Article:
Discussion in 'Photos & Bicycle Builds' started by Will Snow, Mar 6, 2011.

  1. Will Snow

    Will Snow Member

    simple 1.jpg

    simple 2.jpg

    Not much to say, just does very well.

  2. zean

    zean New Member

    Excuse me Will Snow. That is the staton-inc axel mount? How does that left hand threaded freewheel on the left side of the rear axel that the larger sprocket is bolted to hold up? Do you drive it hard, or have you ever replaced it due to failure? Thankyou.
  3. ibdennyak

    ibdennyak Guest

    Something to be said for reliable...(after pushing my bike about 5 miles today after some road debris leapt into my chain and broke it) :sweatdrop:
  4. bluegoatwoods

    bluegoatwoods Well-Known Member

    Oh! Oh!, Will Snow. I beg to differ; there's a lot more to say....

    Tell us about that engine and drive train.

    Inquiring minds want to know....
  5. It looks like a Staton Axle drive with a Subaru Robin EHO35. Nice looking bike, by the way. Not sure what sort of bike it is, but if I were you, Will Snow, I would get rid of those fenders. Read the safety section about fenders. I use Planet Bike type polycarbonate fenders with stainless steel rod struts. The metal fenders with the flat struts are dangerous due to metal fatigue from vibration. Danger danger Will Robinson.......oops, sorry, that's Will Snow.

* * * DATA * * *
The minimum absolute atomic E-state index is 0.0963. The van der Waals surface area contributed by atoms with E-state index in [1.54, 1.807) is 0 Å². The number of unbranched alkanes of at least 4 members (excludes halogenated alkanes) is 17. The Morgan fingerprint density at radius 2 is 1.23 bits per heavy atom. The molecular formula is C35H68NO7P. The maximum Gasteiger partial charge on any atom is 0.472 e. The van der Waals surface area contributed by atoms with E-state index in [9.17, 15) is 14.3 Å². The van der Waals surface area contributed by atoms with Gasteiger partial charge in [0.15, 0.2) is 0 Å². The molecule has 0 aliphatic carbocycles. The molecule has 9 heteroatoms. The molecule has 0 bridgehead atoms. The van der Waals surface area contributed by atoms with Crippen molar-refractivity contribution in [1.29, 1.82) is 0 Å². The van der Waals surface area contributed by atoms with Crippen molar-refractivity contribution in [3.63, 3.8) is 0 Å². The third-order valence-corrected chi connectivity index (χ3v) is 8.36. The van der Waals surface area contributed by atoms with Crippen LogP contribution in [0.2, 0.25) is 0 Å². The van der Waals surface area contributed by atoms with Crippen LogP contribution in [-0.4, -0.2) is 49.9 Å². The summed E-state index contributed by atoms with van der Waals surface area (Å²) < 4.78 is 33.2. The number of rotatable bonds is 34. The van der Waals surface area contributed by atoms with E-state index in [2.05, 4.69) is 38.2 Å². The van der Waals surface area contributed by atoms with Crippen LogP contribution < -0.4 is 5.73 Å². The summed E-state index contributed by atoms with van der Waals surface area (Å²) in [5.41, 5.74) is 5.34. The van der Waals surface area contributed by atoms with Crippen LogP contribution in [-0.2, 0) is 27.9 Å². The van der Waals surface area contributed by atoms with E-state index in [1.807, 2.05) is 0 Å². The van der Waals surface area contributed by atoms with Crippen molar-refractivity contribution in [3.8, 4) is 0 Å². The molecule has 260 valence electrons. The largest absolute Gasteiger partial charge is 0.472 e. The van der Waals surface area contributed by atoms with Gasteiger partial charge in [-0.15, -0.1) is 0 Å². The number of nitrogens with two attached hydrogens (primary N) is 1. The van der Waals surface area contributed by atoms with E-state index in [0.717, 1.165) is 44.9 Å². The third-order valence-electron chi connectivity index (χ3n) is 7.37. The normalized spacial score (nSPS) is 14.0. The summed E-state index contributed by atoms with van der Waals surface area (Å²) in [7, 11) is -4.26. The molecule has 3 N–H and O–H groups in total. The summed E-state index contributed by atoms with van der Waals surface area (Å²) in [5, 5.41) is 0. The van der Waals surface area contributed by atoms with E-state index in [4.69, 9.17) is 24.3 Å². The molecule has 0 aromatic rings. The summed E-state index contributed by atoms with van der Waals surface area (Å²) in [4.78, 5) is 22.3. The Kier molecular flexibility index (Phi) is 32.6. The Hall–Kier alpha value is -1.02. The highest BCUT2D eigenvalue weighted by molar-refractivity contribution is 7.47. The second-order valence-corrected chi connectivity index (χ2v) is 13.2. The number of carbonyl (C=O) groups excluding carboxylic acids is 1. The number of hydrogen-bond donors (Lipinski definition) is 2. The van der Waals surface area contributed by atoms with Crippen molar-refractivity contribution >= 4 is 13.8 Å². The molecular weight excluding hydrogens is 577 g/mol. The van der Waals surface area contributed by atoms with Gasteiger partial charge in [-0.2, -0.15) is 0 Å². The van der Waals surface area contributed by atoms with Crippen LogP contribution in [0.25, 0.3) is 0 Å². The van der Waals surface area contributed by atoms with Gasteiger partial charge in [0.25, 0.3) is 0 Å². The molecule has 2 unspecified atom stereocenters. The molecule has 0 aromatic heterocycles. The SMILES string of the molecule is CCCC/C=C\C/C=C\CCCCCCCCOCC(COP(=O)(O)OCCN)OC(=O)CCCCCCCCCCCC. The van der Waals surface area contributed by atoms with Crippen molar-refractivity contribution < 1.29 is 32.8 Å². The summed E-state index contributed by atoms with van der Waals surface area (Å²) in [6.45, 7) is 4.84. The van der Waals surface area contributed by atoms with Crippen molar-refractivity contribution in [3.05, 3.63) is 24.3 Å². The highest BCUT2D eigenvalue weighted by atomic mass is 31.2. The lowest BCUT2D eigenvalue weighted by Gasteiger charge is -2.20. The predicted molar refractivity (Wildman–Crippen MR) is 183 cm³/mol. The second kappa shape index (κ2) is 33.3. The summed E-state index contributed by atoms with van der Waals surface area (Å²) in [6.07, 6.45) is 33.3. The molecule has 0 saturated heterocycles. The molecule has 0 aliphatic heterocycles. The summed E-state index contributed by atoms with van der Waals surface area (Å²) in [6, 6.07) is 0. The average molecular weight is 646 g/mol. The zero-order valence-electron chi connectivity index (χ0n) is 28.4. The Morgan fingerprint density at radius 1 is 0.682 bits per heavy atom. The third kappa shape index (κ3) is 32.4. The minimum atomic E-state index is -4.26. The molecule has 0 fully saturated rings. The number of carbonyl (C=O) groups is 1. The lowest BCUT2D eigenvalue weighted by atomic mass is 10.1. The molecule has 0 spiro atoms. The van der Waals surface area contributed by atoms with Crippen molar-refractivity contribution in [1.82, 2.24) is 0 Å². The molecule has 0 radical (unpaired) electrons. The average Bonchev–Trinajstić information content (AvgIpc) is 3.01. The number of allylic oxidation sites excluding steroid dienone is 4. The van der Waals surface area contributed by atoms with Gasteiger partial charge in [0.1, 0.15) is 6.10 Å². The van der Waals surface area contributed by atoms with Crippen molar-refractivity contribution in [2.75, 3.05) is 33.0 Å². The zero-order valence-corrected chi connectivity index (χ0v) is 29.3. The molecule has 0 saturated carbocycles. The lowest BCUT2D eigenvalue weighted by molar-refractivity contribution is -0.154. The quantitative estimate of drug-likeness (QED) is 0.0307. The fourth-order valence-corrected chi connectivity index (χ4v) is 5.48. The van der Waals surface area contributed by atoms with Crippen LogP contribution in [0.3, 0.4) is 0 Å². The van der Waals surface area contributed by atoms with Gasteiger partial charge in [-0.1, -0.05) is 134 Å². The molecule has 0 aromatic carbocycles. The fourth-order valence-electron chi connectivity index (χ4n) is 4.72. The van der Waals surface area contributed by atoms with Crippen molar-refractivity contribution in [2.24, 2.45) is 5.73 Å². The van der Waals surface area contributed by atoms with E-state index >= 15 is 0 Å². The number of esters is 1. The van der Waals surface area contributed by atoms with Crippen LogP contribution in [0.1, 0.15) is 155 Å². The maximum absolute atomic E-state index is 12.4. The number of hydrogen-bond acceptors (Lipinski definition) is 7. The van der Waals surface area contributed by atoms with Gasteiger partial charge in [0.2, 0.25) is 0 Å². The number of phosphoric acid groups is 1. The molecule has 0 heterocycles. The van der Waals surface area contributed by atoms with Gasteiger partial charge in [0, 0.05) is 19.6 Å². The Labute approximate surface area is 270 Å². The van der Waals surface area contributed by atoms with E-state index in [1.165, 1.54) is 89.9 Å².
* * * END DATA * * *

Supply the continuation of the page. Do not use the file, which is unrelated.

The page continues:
6. Will Snow

    Will Snow Member

    I don't ride it hard. Most of the time on a good road surface at 18-20 mph. I have had it to 30 mph a few times but just for a short time. So far, zero problems.

    Pushing a bike 5 mile is not much fun I'm sure. sorry that happened.

    Yes, as Mike said " Subaru Robin EHO35 motor". Not the most powerful but they have held up very well for me and I have two other bikes with the same motor. As also mentioned, It is a Stanton drive. This is my first time to purchase one of his drive kits and not disapointed at all. I have tried just about every system offered to motorize a bicycle and this is one of the best. I do not commute on a bike as many on this forum seem to so my experince is more limited, it is mainly a hobby.

    The reduction gears are heavy duty and look to be made of good qualty metal. I can hear gear noise as I ride along but it is not very loud. The gear case is machined very nice. The case comes in two haves and is bolted together with allen head bolts and no gasket. High quality gear lube is put in the case and no leakes at all even without a gasket. That seems to me, some pretty good machine work. A small short chain is run from a sprocket at the gear reduction case to a sprocket on the wheel. With the auto clutch and this neat set up, all I have had to do is start it up, pull the throttle lever and away I go. No tinkering to keep it operating right. I have a fairly large remote gas tank that allows me to ride all day with out fueling. Hope I was not too detailed.

    Thanks Mike for the warning about the fenders. I still would like to keep them on for awhile and probably change them out later, but will keep a close check for any cracking.
  7. atomichurley

    atomichurley Member

    sneeky little engine i didnt even notice it at first
  8. ibdennyak

    ibdennyak Guest

    Simple, reliable, aaand stealthy. :bowdown: